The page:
New advisers might have trouble finding jobs

Crisis seen as 'great learning opportunity'

Oct 5, 2008 @ 12:01 am

By Aaron Siegel

It might be more difficult to get a financial adviser job, and those who do might find themselves working as registered investment advisers, according to experts and advisers discussing the new job landscape after the recent Wall Street shakeup.

"Brokerage firms have traditionally served as a breeding ground for financial professionals," said Mark C. Tibergien, managing director of Pershing Advisor Solutions LLC in Jersey City, N.J. "The shakeup may curtail the development of new people and may lead firms to hold off on investing in recruitment and staff development for a considerable period of time, which may have an impact on the number of people that get hired."

Even before the industry's recent seismic shift, there was a move by many advisers toward the RIA model, Mr. Tibergien noted, adding that the demand for new advisers coming from RIA firms will intensify.

As the industry landscape continues to change, young advisers expect that the RIA side will prepare to welcome those from wirehouses with open arms.

"I wouldn't be surprised to see the bigger names make the switch to the registered investment adviser side," said H. Jude Boudreaux, director of financial planning at Bellingrath Wealth Management in New Orleans.

Young advisers can learn a lot from recent tumultuous events, according to David G. McMillan, a managing director and partner at Agile Advisors Inc. in Boulder, Colo., who started off his career during a rough market patch in 2000.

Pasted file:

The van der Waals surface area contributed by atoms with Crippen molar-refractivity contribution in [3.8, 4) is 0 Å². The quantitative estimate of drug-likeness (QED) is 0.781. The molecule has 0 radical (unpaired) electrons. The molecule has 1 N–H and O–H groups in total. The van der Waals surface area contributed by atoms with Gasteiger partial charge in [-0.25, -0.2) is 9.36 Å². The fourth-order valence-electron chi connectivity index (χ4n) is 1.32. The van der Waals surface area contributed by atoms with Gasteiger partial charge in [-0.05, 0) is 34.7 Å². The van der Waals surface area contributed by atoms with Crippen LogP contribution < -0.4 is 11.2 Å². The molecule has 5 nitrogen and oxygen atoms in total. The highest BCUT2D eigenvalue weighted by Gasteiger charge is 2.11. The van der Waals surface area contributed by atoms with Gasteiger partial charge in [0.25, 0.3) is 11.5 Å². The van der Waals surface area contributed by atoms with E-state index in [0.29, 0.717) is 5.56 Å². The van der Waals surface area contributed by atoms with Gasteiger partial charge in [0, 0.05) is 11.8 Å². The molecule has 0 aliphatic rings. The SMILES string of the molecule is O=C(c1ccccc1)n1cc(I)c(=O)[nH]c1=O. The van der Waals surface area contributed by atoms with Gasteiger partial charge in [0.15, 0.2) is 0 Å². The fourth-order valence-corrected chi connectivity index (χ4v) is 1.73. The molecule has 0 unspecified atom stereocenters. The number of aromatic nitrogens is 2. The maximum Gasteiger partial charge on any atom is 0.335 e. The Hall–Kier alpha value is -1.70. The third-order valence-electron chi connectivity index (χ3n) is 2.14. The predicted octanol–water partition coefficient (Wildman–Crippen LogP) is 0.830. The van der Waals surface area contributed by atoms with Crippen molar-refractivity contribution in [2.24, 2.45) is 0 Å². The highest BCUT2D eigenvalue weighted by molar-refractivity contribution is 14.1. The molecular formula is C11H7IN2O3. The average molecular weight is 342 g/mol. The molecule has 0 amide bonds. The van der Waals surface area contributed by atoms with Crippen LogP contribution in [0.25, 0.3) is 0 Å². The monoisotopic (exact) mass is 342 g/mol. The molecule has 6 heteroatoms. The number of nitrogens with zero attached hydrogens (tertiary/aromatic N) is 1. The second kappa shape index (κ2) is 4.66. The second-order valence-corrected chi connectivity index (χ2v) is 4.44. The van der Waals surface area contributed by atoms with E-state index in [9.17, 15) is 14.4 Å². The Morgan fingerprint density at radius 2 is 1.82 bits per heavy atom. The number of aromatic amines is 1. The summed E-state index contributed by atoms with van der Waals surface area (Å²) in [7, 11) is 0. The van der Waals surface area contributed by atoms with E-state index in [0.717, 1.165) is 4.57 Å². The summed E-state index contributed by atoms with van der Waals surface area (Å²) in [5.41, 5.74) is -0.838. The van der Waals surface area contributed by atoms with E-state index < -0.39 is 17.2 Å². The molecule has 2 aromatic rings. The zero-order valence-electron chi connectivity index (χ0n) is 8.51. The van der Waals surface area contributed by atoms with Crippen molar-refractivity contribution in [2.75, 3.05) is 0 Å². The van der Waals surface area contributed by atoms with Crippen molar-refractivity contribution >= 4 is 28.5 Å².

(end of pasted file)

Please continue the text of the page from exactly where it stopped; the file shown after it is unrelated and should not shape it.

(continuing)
"We will have cycles like this in the future, and being able to capitalize on those cycles is a way that young advisers can grow," said Mr. McMillan, whose firm manages $200 million in assets.

Partnering with an older adviser and developing close client relationships are also keys to helping clients deal with tenuous markets, while learning how to manage a practice in the process, Mr. Boudreaux said.

"I think a lot of the smaller firms that have a much more intimate client relationship will be the ones that weather [the financial crisis] the best," he said. "This is a test, and I think those relationships with clients are going to be critical going through something like this."

After entering the industry seven months ago, Chris Warner, an associate financial planner at Warner Financial Inc. in Bethesda, Md., plans to chalk up the recent market events to a "great learning opportunity."

"If you come into the industry during one of the booms, it is definitely going to be a great learning experience," said Mr. Warner, whose firm manages $225 million in assets.

Chad Carlson, an adviser at Balasa Dinverno & Foltz LLC in Itasca, Ill. agrees that this month's events will go a long way to help younger advisers prove that they have been tested in some of the worst possible market conditions.

"I can use this experience through any future downturns in the market," said Mr. Carlson, whose firm manages $1.4 billion in assets.

E-mail Aaron Siegel at asiegel@investmentnews.com.

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